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How to find the Old Fairy Bridge on the Isle of Man. It’s far from the new one on the A2 and is a beautiful old bridge that has a long tradition related to fairies, Catholicism, and offerings.
Though historical accounts of why and how the bridge was built might be lost, the Manx people haven’t forgotten that the real Fairy Bridge is not the one you see when you drive on the A5 from Douglas to Castletown. It’s the ruin of a fairy tale stone bridge set among trees a short walk from Kewaigue Hill. But why are there two Fairy Bridges? And how do you find the original one, nestled far from any main roads?
The story that I’ve heard goes that fewer and fewer people were visiting the original site, so a government official decided to create a more accessible one that would draw more tourists. It’s worked, and most of the Island will greet fairies when they drive past on the A5. A true Manxie will say it in Manx Gaelic: Moghrey mie Vooinjer Veggey (Good morning fairies), Fastyr mie Vooinjer Veggey (Good afternoon fairies), or Oie vie Vooinjer Veggey (Good night fairies). But are we greeting in vain? Are the fairies really there?
How to Find the Real Fairy Bridge
Many people know of the existence of the real Fairy Bridge but aren’t quite sure where it is. Fortunately, with the help of online references and local help, I found it. I’ll be honest, though – we walked right past it the first time. I set off with my friend Clare, and we both passed over the footbridge on the Middle River without thinking of looking around that area. There isn’t a sign telling you to head off on the narrow track that follows the water, so we kept going and eventually split up, trying to find it.
After trekking back on my own, I made out the silhouette of the bridge’s arch through the trees and finally found what we were looking for! It’s far more magical and beautiful than the new site, and I spent some time wandering around and enjoying listening to the sound of the water and autumn leaves rustling above. Not a soul came by while I was there, but I did have a peek at the offerings left by past visitors. Some were coins, but others were letters asking the fairies to grant a happy holiday season, good weather, and a boyfriend. I was surprised that there weren’t more but found this article describing how someone cleaned up the site earlier this year.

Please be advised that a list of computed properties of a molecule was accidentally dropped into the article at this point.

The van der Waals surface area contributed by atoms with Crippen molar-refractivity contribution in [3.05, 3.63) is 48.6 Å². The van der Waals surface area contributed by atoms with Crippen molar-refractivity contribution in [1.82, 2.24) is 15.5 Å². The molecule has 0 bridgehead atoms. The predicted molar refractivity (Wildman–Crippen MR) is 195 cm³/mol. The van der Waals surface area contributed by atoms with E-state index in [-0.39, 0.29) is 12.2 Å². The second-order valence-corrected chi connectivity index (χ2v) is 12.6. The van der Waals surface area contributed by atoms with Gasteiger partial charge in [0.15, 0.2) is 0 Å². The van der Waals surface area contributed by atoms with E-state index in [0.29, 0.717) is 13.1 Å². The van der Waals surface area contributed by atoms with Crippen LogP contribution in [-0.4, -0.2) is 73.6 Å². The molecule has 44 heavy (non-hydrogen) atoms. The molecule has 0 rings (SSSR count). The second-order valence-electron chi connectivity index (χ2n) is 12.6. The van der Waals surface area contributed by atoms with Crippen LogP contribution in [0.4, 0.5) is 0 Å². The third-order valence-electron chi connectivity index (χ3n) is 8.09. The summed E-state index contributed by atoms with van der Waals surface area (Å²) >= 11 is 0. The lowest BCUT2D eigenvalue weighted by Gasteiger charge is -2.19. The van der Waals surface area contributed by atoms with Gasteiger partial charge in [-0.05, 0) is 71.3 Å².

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The Old Fairy Bridge is near Kewaigue School
The location of the real Fairy Bridge is here, but can also be easily found walking up the hill from Kewaigue school. Walk from the school until you see a cottage on the left (south) side of the road. Alongside the cottage is a farm track clearly signed as a public footpath. Follow this track for about ten or fifteen minutes until you reach the Middle River. Instead of going over the river on the footbridge, take the narrow track on the right alongside the water. You’ll be able to see the Fairy Bridge through the trees.
On Leaving Offerings
Once you’ve made it, please be courteous to the bridge and surrounding area. Though it’s a fun idea to leave an offering for the fairies, avoid leaving that will become unwelcome rubbish after you leave. That includes anything made of paper, plastic, cloth, or stuffing. Personally, I wouldn’t leave anything other than something that wild animals might appreciate, such as wild bird seed. I’m sure if the fair folk could pass on a message, it would be to leave the site as you found it and to make your wish in your heart and mind.
History of the Real Fairy Bridge
It turns out that the history of the Old Fairy Bridge and leaving offerings there is more political than magical. The tradition of saying hello to the fairies actually stems from the time when Catholicism was made illegal on the island. The bridge used to sit at the boundary of church lands and took a toll on those passing over. When the church was ousted, the common people took to saying hello to the fairies and leaving offerings for them as a hidden way of supporting the Church. They did this because public support of Catholicism would have been criminal.